As more and more photographers are shooting backplates on location and subjects in the studio, I've found the best tool for the job isn't necessarily your lens or the camera but a specific tripod head that finds the no parallax point in your lens. This was by far our favorite purchase of 2013 here at RGG Photo.
The Problem With Traditional Tri-Pods
I've had some really great opportunities to create some panorama backplates only to have Photoshop completely destroy and warp the image I was trying to create. I realized this was due to my tripod and lens combination. The foreground elements were being moved too much in relation to background elements and Photoshop couldn't quite figure out the backplate I was trying to create without warping the entire image to an unusable state. In the above video I explain the benefits of using a tripod head specifically made for creating panoramas, especially of panoramas indoors in tight spots. These are invaluable tools if you want to maximize your time alone shooting backplates to then shoot models in the studio. This saves both time and money in production costs by not having to bring an entire crew and model on location.
Start By Making 32 Bit Tiffs
Furthermore in the video I highlight my preferred method to creating a backplate with the most dynamic range by building 32 Bit Tiffs to start with. This gives me the most range and elasticity to push my tones to where I want them and to create a photo that will give me a great starting point to work off of. You will notice that I used eight 32 Bit images to start with, processed the images to a good starting (personal preference), exported them as 16 Bit Tiffs, and then stitched them together using the auto feature is PS6 CC photomerge. This resulted in an image at 300 DPI that is 12322 pixels wide by 5899 pixels high, which is a great starting point for a backplate and working with the information needed. Just keep in mind that working with images at this size can drastically slow down your machine and use up a ton of your system's resources.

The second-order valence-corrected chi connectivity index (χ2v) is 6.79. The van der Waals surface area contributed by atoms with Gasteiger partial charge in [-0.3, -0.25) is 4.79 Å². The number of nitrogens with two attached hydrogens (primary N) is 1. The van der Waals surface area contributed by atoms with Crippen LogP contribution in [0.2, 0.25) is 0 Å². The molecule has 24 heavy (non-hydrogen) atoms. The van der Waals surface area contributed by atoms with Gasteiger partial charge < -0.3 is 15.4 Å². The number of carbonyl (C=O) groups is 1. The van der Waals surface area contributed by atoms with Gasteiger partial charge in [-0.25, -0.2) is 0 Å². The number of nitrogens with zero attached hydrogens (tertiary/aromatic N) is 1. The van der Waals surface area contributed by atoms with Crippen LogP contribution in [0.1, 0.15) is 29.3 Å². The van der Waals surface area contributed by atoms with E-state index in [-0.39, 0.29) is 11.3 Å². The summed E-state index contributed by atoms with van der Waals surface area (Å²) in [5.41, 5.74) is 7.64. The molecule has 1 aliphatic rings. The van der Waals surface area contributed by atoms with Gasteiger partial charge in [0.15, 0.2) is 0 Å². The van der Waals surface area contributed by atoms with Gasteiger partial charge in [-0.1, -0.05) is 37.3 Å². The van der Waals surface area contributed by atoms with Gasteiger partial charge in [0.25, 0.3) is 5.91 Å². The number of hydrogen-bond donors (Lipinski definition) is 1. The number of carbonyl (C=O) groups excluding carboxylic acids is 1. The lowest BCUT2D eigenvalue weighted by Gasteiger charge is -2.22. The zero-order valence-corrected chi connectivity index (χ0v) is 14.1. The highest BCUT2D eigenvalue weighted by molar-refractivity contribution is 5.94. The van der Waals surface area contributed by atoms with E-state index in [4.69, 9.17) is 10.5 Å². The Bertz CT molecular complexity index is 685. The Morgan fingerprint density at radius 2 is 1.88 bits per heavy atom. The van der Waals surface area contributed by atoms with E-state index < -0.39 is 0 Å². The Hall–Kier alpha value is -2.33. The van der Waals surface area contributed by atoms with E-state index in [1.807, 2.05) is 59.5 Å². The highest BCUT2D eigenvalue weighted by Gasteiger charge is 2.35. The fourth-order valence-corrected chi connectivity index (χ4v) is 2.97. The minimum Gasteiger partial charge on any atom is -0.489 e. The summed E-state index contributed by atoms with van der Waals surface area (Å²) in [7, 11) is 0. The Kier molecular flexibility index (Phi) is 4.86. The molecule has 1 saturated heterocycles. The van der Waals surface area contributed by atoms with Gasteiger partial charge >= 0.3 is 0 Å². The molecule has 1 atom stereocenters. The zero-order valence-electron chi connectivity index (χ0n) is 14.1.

You will notice in the photo above that very little distortion in the horizon and very little parallax in things like the light pole on the left of the image. If I were using a super wide angle lens here the image, especially the horizon, would look totally different. Because of the tripod head using the nodal point in the lens I was able to create an image with very little distortion.
Using a No-Parallax Tripod
Really Right Stuff describes the No-Parallax Point positioning as "absolutely critical anytime you're shooting a scene that has diverging/converging lines (roads, paths, fence lines, windows, etc), especially when these elements are in the foreground and close to the camera. In that case, skip to the bottom of this tutorial for further recommendations. Once you've found the No-Parallax Point for your lens, make a note of it so that you can easily repeat your setup the next time." Check out their guide to finding the No-Parallax Point in your lens. Also check out Known No-Parallax points to find the exact measurement settings for your lens. To buy the tripod head click here.
Please keep a look out for part two of this series where we will finish the image. Again I will be the first to admit that this image is nothing special, but just an example to show you the vast benefits to using a tripod head such as this one to create a focal length that doesn't exist with any lens in the world.